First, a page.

The Constitution Unit


Press Release: New appointments to the Lords have 'no justification' and urgent change is needed

27 August 2015


Today's announcement of 45 new members of the House of Lords has been criticised by the leading academic expert on the chamber. Professor Meg Russell, Deputy Director of the well-respected Constitution Unit at University College London, who is author of two books and numerous reports on the House of Lords, has warned that unregulated prime ministerial appointments to the Lords are both costly and damaging to parliament - and urgently need to stop.

Professor Russell said: "David Cameron's excessive appointments to the Lords have already been widely criticised for inflating the size of the chamber, increasing its costs, and at the same time reducing its effectiveness. The Lords has an important role in holding government to account and scrutinising its legislation. Repeated new appointments severely damage its reputation, and increasingly undermine its ability to do its job."

These new appointments include 26 Conservatives and 19 others, so will strengthen the government's numbers in the Lords. But Professor Russell rejected any suggestion that such appointments were necessary, or in line with precedent.

She added: "No doubt the government would like to be stronger in the Lords, but there is no justification for appointments to rebalance the numbers in the Conservatives' favour. The Conservative Party is already the largest grouping in the Lords. Since 1999 the Lords has been a 'no overall control' chamber, and Labour governed successfully for 9 years from 1997-2006 without being the largest party. This simply required negotiation over policy, which most - even on the Labour side - agree led to better policy outcomes."

Professor Russell recently published a short briefing (available here) setting out key facts about Lords appointments. These include (with updates for today's news):

  • David Cameron has appointed to the Lords at a faster rate than any Prime Minister since life peerages began in 1958. Including today's figures, Cameron has appointed 44 peers per year, compared to Blair's 37, Thatcher's 18 and Major's 25 per year.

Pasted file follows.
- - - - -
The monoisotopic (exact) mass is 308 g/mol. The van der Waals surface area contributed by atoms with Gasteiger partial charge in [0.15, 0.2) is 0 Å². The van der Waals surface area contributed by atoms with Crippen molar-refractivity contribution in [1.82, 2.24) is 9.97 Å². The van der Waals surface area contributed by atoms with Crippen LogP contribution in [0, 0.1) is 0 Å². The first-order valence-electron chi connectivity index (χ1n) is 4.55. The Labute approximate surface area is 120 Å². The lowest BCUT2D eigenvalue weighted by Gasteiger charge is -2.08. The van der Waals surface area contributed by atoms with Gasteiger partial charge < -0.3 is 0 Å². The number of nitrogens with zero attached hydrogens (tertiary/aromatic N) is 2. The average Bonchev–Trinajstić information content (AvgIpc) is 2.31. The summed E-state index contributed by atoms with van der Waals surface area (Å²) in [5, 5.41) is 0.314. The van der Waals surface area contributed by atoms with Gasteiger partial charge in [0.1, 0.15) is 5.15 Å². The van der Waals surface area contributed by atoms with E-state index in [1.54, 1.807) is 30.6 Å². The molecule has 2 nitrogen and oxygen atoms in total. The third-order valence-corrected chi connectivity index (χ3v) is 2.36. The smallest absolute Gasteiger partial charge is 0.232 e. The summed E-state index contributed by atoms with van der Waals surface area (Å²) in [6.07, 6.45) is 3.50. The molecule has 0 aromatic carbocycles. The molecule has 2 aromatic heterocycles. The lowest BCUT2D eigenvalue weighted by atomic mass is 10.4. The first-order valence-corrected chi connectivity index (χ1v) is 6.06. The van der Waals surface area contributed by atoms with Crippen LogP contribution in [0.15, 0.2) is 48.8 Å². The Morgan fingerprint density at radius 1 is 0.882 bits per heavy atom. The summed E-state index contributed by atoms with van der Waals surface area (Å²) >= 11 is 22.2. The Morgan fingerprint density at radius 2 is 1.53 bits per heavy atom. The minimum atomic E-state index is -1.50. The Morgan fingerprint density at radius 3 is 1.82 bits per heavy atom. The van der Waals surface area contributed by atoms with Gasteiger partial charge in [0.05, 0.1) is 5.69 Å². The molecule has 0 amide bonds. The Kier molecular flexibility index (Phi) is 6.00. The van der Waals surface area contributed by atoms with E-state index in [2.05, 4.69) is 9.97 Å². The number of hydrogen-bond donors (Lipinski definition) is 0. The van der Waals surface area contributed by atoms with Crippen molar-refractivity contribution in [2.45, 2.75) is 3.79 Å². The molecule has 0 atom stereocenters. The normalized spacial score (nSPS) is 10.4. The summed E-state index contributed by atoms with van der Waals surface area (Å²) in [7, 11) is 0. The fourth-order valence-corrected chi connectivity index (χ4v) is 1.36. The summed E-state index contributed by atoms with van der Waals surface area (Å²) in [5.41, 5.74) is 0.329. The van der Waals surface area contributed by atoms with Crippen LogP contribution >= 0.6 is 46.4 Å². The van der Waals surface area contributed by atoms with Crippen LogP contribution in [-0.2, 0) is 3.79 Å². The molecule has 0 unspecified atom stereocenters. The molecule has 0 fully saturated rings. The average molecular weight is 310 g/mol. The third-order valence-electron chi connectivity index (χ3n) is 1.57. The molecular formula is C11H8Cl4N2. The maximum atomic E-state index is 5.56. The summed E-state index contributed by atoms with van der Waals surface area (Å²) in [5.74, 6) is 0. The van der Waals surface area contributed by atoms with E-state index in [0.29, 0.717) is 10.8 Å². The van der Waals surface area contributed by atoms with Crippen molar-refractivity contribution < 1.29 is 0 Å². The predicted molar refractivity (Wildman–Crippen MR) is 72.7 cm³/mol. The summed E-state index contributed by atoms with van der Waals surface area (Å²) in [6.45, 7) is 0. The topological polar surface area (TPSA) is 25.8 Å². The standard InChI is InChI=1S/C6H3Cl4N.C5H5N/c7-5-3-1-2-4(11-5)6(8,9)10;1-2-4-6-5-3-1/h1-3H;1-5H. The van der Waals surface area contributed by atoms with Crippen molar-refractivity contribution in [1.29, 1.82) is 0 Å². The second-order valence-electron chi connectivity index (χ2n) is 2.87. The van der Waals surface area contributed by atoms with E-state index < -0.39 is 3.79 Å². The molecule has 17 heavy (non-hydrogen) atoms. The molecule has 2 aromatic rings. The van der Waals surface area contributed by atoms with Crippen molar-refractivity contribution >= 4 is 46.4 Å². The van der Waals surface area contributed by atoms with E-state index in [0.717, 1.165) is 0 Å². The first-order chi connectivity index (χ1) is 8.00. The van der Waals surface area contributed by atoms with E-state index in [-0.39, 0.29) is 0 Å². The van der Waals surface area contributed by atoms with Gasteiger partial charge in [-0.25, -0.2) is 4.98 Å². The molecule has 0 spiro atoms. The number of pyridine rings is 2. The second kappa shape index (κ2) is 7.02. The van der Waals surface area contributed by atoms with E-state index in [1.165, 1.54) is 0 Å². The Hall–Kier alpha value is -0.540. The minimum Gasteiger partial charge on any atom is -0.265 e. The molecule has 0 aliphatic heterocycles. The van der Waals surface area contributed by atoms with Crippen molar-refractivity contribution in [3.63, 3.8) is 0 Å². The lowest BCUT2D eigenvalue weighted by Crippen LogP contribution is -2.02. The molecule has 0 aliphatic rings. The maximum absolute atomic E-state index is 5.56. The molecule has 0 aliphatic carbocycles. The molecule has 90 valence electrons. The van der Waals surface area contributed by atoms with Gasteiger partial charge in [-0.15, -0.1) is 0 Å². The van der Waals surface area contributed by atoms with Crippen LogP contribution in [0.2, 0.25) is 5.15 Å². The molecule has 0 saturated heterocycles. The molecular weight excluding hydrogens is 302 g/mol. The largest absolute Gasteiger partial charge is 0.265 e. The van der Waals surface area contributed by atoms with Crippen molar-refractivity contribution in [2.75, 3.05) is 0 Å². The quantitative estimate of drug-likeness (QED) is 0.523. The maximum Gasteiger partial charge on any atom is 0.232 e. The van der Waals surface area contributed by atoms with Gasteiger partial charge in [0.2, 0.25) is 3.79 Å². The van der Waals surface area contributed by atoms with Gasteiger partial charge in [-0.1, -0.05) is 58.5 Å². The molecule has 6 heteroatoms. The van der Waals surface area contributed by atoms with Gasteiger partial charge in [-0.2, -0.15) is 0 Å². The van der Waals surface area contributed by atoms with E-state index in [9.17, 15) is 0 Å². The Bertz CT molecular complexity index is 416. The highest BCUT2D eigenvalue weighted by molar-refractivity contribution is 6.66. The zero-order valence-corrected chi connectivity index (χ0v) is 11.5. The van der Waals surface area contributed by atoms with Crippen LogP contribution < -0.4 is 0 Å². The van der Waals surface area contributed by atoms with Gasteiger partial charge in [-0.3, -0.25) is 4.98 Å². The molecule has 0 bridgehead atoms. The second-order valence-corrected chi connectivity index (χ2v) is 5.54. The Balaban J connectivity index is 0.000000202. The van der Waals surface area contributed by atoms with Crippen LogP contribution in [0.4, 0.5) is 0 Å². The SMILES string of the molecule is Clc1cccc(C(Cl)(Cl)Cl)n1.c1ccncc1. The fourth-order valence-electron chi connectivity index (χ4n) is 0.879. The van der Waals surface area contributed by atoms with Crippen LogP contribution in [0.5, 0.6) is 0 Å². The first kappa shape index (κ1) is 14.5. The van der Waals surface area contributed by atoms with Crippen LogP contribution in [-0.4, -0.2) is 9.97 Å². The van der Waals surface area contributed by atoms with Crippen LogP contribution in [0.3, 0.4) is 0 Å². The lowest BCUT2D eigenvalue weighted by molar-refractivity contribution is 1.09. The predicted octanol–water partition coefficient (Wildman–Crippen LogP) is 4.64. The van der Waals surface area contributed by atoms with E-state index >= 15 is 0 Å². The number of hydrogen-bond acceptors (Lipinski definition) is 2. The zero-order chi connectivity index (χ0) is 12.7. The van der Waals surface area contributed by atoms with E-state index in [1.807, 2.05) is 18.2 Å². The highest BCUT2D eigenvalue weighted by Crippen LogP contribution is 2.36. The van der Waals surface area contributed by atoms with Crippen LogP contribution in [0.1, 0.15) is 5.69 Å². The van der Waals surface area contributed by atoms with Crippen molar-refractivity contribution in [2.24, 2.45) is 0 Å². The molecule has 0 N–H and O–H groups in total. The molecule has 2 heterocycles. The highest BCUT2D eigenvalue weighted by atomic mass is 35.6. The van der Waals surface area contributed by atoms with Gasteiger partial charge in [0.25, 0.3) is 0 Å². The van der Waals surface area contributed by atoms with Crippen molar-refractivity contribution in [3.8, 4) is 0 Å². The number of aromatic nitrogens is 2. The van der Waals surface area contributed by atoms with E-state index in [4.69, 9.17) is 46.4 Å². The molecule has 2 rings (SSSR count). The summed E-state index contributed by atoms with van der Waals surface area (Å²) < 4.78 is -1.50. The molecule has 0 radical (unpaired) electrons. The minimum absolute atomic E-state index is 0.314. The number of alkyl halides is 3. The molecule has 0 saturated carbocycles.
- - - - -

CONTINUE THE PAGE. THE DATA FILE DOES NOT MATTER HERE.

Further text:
• The chamber's size rose by approximately 50 members in 11 years 1999-2010. In the five years since Cameron became Prime Minister it has grown by roughly 150 more, including today's appointments. Once all eligible members are included, the size of the chamber will reach 866 - exactly 200 more than the 666 in 1999. (See chart for details.)
  • As of today, Cameron has appointed 236 peers - exceeding the 205 appointed in Margaret Thatcher's 11 years as prime minister.
  • As peers can claim a £300 per day attendance allowance, Cameron's previous appointments have led to increased costs of roughly £30,000 per sitting day (rising to around £43,500 including today's appointments).

Professor Russell concluded: "Questions remain about large-scale Lords reform, but until that happens (which is unlikely to be soon) the need to sort out the appointments system is now really urgent. Encouraging retirements is not the answer - that could simply allow the Prime Minister to appoint even more, strengthening his hold over parliament. We need an immediate cap on the size of the chamber, a brake on prime ministerial appointments, and a move to a far more regulated system. The Lords is in danger of serious crisis, and I believe bodies such as the Lords Constitution Committee, or perhaps even the Lord Speaker, now need to step in and help forge agreement for urgent change. The current system is costly to the taxpayer, damaging to parliament, and badly needs to stop."

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